Beginning at the time of insulitis, nonobese diabetic (NOD) mice demonstrate a thymocyte and peripheral T cell proliferative hyporesponsiveness induced by TCR cross-linking, which is associated with reduced IL-2 and IL-4 secretion. We previously reported that NOD CD4+ T cell hyporesponsiveness is reversed completely in vitro by exogenous IL-4, and that administration of IL-4 to NOD mice prevents the onset of insulin-dependent diabetes mellitus (IDDM). This result suggested that T cell-mediated destruction of pancreatic islet beta cells may result from a hyporesponsiveness in regulatory Th2 cells favoring a Th1 cell-mediated environment in the pancreas. In the present study, we tested this possibility by analysis of the mechanisms of protection from IDDM afforded by IL-4 treatment in NOD mice. We show that IL-4 protects NOD mice from insulitis and IDDM when administered i.p. three times a week for 10 wk beginning at 2 wk of age. This occurs by the modulation of the homing of autoreactive cells to inflammatory sites and the stabilization of a protective Th2-mediated environment in the thymus, spleen, and pancreatic islets. Thus, IL-4 treatment favors the expansion of regulatory CD4+ Th2 cells in vivo and prevents the onset of insulitis and IDDM mediated by autoreactive Th1 cells.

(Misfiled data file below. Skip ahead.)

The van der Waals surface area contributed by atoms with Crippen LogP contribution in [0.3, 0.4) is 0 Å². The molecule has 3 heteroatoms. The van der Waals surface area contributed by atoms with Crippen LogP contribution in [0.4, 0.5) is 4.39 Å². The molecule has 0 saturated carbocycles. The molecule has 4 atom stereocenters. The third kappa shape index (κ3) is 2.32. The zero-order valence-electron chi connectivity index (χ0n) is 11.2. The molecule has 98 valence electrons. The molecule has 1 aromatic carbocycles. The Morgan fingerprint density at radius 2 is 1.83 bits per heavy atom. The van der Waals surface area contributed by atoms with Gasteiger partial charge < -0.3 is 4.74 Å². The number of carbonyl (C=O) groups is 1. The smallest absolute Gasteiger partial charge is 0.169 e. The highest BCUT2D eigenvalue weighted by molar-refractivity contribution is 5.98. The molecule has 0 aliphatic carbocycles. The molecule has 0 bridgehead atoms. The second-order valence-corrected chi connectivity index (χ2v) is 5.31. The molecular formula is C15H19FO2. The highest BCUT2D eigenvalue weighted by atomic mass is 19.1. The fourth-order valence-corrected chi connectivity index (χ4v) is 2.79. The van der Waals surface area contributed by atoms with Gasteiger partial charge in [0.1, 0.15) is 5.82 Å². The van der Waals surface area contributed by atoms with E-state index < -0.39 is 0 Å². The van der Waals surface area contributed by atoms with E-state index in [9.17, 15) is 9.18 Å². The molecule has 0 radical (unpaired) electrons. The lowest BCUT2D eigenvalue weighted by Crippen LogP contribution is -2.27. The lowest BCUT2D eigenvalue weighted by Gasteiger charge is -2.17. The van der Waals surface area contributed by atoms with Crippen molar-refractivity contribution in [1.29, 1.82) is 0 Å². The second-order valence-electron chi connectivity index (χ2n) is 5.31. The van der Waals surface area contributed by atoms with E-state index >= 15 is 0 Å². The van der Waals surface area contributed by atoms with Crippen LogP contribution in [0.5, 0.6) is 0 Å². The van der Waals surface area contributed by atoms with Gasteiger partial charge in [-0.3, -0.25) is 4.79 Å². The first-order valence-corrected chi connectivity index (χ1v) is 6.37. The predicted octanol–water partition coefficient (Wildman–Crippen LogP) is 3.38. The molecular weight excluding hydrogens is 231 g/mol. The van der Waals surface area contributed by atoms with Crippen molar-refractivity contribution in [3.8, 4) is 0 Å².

This content is only available via PDF.